I love writing dialogue and I suspect part of that affection comes from a life-long affair with movies.

As I struggle to wake up on this lazy, rainy Saturday, I thought I would share some of my favorites.

The Apartment (written and directed by Billy Wilder) is the type of movie which stands or falls on its dialogue. With Wilder at the helm, the movie never falters. There are a lot of great, quotable lines in The Apartment but the Robin Crusoe one is my favorite.

There’s something positively wonderful about two equally matched characters going head to head in conversation. The Goodbye Girl (written by Neil Simon and directed by Herbert Ross) is a movie I can happily watch daily for weeks on end and never quite get tired of it.

(Click “more” to see two other favorites.)

I first saw When Harry Met Sally (written by Nora Ephron, directed by Rob Reiner) when I was a preteen. I didn’t really get it. I watched it again when I was twenty and immediately fell in love. Of all the Ephron comedies, When Harry Met Sally has the most universal appeal. So many movies aim for that sort of appeal by dumbing down; When Harry Met Sally achieved it by being true to real life, by understanding the male/female dynamic and capturing it perfectly.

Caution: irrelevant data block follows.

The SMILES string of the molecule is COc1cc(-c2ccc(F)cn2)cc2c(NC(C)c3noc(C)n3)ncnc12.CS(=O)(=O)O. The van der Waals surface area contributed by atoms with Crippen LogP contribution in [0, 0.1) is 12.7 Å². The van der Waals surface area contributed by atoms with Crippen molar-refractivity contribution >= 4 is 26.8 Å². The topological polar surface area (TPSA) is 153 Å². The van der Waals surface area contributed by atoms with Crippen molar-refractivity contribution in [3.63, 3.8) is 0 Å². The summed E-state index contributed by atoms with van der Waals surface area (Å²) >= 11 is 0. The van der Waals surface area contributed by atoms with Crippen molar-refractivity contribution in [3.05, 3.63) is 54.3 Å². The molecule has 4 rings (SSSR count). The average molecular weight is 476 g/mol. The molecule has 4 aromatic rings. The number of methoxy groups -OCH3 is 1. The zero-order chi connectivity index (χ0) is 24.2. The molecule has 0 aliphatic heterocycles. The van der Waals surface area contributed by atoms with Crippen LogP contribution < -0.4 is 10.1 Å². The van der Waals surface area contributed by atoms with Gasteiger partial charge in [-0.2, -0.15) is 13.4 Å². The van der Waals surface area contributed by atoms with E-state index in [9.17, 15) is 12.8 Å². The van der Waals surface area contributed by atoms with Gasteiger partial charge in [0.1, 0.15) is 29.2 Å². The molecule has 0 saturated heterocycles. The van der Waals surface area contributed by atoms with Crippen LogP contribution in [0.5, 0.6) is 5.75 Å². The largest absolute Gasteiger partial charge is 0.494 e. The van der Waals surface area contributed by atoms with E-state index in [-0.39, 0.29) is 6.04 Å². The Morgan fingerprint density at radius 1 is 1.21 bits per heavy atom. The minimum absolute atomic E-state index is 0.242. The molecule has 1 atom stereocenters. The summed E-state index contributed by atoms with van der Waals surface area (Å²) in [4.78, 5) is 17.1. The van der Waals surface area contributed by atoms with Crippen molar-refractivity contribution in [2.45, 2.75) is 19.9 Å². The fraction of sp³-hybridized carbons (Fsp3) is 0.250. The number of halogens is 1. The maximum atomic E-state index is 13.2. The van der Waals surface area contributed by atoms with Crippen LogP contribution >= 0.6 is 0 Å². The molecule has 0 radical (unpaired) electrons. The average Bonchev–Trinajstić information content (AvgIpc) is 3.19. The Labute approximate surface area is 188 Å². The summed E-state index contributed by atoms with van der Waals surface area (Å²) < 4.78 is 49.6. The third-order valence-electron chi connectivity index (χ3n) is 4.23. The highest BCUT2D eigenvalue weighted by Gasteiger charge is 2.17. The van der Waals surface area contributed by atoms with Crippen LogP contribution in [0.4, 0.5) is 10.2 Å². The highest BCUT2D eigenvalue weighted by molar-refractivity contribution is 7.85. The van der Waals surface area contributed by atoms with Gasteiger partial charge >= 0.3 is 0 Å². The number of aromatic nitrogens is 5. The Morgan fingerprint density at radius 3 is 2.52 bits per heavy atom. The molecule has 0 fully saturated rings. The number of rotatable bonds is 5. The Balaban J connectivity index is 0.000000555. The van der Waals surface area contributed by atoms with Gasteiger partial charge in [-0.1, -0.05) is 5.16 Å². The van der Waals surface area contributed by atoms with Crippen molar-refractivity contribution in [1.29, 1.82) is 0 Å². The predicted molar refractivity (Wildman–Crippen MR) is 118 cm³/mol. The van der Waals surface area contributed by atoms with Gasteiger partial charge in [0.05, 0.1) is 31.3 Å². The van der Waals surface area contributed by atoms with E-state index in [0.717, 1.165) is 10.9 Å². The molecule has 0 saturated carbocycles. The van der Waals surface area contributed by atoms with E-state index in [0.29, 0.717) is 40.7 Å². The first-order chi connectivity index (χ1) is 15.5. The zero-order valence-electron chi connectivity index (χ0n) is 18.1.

Clerks (written and directed) by Kevin Smith was the movie you had to sneak into the house and watch while your parents were out. It was crude and filled with profanity. It was the first movie to receive an NC-17 rating based on language. It also had some of the funniest, geekiest exchanges I had seen on film.